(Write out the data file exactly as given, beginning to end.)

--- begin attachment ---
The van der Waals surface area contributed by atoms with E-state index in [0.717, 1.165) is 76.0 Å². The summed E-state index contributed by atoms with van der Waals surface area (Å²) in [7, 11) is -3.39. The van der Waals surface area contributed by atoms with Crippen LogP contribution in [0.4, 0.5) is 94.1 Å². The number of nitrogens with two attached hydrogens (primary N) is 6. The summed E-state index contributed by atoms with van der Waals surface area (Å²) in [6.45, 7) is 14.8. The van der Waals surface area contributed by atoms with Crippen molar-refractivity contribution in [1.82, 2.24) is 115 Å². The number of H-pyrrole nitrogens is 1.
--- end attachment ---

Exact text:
The van der Waals surface area contributed by atoms with E-state index in [0.717, 1.165) is 76.0 Å². The summed E-state index contributed by atoms with van der Waals surface area (Å²) in [7, 11) is -3.39. The van der Waals surface area contributed by atoms with Crippen LogP contribution in [0.4, 0.5) is 94.1 Å². The number of nitrogens with two attached hydrogens (primary N) is 6. The summed E-state index contributed by atoms with van der Waals surface area (Å²) in [6.45, 7) is 14.8. The van der Waals surface area contributed by atoms with Crippen molar-refractivity contribution in [1.82, 2.24) is 115 Å². The number of H-pyrrole nitrogens is 1.